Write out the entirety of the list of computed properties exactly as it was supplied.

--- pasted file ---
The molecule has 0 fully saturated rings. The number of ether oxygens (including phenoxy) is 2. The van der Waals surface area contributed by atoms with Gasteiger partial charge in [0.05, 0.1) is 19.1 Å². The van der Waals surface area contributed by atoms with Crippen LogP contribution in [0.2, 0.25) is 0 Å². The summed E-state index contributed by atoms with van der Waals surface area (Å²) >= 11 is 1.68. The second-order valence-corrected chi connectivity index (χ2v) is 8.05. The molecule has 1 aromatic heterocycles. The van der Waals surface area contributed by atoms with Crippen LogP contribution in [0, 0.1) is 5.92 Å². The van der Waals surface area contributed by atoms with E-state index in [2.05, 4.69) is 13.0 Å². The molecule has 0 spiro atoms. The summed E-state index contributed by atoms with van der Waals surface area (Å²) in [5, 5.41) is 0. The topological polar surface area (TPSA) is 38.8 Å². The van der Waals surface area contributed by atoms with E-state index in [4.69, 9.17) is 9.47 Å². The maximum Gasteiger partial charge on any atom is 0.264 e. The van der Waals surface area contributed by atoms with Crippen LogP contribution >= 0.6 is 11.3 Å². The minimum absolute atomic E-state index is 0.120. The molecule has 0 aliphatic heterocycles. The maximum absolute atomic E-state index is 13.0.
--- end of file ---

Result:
The molecule has 0 fully saturated rings. The number of ether oxygens (including phenoxy) is 2. The van der Waals surface area contributed by atoms with Gasteiger partial charge in [0.05, 0.1) is 19.1 Å². The van der Waals surface area contributed by atoms with Crippen LogP contribution in [0.2, 0.25) is 0 Å². The summed E-state index contributed by atoms with van der Waals surface area (Å²) >= 11 is 1.68. The second-order valence-corrected chi connectivity index (χ2v) is 8.05. The molecule has 1 aromatic heterocycles. The van der Waals surface area contributed by atoms with Crippen LogP contribution in [0, 0.1) is 5.92 Å². The van der Waals surface area contributed by atoms with E-state index in [2.05, 4.69) is 13.0 Å². The molecule has 0 spiro atoms. The summed E-state index contributed by atoms with van der Waals surface area (Å²) in [5, 5.41) is 0. The topological polar surface area (TPSA) is 38.8 Å². The van der Waals surface area contributed by atoms with E-state index in [4.69, 9.17) is 9.47 Å². The maximum Gasteiger partial charge on any atom is 0.264 e. The van der Waals surface area contributed by atoms with Crippen LogP contribution >= 0.6 is 11.3 Å². The minimum absolute atomic E-state index is 0.120. The molecule has 0 aliphatic heterocycles. The maximum absolute atomic E-state index is 13.0.